In addition to the kinds of deafness that are permanent, there are several types that last only a short time. For example, wax can collect in the ear canals and can be so heavily packed in the canal that it interferes with hearing. Loss of hearing can also result when children put something into their ears, like a marble or a bean or a bead or a pebble. And, as we all know, we can lose hearing temporarily when we get water into our ears when swimming.

Teachers and parents sometimes complain that a child doesn’t seem to hear normally. In most instances, it is not due to real deafness. The lack of hearing in these children comes about because they don’t pay attention to what is being said to them. Actually, no one hears well unless he pays attention.

Would you like to try an experiment? If you are reading this book, you are not paying attention to all the sounds coming from outside. Put the book down, or if someone is reading to you, ask them to put down the book. Now, listen quietly to all the sounds you weren’t hearing while you were reading or being read to. The same sounds were there all the time, but you didn’t hear them because you weren’t paying attention. That’s why your mother gets so angry when she calls and calls you, and you don’t answer. In all probability, you were concentrating so much on a TV or radio program that you didn’t hear her calling.

We hear everything much better when we look at the person who is speaking to us. Without knowing it, we watch their lips move as they speak, and this helps to hear and understand what they are saying even if they are talking in a quiet whisper. In other words, our eyes help our ears to work better. If you want to prove this, have someone talk to you very softly while he covers his mouth with his hand. You may not hear what he is saying. Then, ask him to say the same thing again in the same soft tone but not while covering his mouth with his hand. See how much more clearly you hear him? He covers his mouth with his hand. You may not hear what he is saying. Then, ask him to say the same thing again in the same soft tone but not while covering his mouth with his hand. See how much more clearly you hear him?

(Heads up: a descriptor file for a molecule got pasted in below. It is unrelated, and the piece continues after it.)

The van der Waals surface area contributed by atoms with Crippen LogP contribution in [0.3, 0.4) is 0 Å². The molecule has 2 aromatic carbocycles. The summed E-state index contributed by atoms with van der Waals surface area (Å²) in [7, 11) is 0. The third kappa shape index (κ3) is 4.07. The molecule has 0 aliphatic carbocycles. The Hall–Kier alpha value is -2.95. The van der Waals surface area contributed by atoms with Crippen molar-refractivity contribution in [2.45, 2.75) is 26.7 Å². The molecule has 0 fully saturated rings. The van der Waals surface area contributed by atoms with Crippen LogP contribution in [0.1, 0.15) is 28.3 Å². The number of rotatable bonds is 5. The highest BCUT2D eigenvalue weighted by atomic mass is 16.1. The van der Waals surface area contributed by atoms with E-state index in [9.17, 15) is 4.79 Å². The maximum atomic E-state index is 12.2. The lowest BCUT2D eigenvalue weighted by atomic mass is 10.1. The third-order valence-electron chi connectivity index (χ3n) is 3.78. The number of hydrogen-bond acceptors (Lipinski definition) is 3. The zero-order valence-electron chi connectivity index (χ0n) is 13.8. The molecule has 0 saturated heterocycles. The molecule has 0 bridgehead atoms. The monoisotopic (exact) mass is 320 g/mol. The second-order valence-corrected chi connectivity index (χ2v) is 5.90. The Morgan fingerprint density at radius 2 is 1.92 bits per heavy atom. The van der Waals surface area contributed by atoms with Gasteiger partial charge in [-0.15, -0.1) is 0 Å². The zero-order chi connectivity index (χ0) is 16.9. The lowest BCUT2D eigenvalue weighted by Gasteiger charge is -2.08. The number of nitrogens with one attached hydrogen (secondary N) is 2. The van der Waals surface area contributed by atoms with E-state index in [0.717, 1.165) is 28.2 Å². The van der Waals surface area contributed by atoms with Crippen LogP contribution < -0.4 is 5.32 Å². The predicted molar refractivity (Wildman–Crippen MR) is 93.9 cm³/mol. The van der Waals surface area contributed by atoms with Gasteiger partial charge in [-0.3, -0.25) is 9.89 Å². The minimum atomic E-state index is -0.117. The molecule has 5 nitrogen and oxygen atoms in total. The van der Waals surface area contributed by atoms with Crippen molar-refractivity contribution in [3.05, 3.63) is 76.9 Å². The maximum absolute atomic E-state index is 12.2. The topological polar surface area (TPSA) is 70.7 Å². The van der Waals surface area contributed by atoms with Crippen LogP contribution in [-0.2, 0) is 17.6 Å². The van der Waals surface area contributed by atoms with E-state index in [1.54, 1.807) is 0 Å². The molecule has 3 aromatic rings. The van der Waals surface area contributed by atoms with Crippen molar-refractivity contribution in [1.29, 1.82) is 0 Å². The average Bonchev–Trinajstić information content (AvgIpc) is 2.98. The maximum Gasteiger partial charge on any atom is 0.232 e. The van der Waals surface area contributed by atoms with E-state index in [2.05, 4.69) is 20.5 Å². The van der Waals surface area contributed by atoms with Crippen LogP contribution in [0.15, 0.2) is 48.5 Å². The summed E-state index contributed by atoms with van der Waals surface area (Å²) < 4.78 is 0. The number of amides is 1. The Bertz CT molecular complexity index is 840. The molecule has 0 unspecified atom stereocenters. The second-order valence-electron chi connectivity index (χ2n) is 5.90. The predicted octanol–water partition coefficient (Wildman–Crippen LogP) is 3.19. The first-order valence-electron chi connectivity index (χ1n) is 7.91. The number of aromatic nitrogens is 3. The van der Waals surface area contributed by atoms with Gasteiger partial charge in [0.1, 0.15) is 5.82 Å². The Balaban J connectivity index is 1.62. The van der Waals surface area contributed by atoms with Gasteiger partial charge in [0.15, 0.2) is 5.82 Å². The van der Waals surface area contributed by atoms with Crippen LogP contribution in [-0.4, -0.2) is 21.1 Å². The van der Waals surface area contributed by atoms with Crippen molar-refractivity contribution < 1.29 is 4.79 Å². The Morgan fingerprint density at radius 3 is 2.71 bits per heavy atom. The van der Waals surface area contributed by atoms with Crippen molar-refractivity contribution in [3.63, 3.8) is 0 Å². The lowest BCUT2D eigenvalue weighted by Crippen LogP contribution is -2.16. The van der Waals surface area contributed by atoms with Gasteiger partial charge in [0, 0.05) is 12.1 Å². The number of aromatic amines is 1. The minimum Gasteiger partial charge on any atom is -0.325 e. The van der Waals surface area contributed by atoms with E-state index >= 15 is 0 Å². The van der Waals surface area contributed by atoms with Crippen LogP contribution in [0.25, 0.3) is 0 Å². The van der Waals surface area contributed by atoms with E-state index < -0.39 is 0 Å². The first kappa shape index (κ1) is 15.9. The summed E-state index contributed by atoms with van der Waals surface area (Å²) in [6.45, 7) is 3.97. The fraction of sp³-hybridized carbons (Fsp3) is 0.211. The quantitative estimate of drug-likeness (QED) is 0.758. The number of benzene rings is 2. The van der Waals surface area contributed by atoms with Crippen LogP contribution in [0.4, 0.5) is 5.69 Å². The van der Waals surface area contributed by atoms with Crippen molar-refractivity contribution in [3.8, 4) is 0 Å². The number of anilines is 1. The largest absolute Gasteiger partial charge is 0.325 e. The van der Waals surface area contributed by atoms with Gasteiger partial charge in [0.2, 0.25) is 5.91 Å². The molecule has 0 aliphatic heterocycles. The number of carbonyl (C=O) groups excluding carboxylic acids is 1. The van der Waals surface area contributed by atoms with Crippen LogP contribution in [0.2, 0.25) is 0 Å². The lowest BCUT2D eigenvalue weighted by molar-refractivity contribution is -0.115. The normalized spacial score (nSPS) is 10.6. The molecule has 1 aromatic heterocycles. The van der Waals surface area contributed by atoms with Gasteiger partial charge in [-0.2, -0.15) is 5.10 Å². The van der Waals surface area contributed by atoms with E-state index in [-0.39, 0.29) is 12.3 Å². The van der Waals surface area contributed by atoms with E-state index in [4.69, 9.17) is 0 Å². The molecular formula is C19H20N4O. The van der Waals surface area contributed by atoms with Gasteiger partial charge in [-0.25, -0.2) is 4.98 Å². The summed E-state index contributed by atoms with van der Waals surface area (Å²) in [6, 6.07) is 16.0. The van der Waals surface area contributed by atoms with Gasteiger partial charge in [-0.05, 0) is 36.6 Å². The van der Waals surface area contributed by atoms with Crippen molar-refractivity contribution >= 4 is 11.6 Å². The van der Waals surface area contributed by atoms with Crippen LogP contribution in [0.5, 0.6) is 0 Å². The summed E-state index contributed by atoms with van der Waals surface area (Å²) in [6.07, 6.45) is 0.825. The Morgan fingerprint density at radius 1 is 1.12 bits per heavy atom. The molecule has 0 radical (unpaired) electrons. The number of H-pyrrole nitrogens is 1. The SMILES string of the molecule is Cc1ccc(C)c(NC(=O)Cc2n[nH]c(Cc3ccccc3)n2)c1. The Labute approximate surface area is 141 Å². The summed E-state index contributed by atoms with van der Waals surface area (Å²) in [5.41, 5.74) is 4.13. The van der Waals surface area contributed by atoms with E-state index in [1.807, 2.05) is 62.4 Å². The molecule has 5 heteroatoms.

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Loss of hearing can result when a child puts something in his ear, like a bean or a pebble. Such foreign bodies can be removed from the ear with a small forceps, but this should only be done by a physician.

People with hearing loss can use their eyes to help themselves, too. They can be taught how to understand what others are saying by lip reading. There are courses given in special schools for the deaf that teach how to read lips, and it is amazing how quickly a person with hearing loss can learn it.

Actually, deaf people who read lips are hearing with their eyes! Children who have lost hearing due to an infection of the inner or middle ear can often be helped greatly by using a hearing aid. These are little gadgets that make things sound louder in much the same way as a loudspeaker in a radio or television set makes sounds louder. Hearing aids use a tiny electric battery that is no bigger than the tip of a finger. A hearing aid is fitted snugly into the ear canal and is made so cleverly that it is hardly noticeable. Of course, if a boy or girl wears long hair, it can’t be seen at all. Hearing aids can be worn all day long and will not fall out while a child is running or playing. Naturally, we take them out of our ears when we go in the water.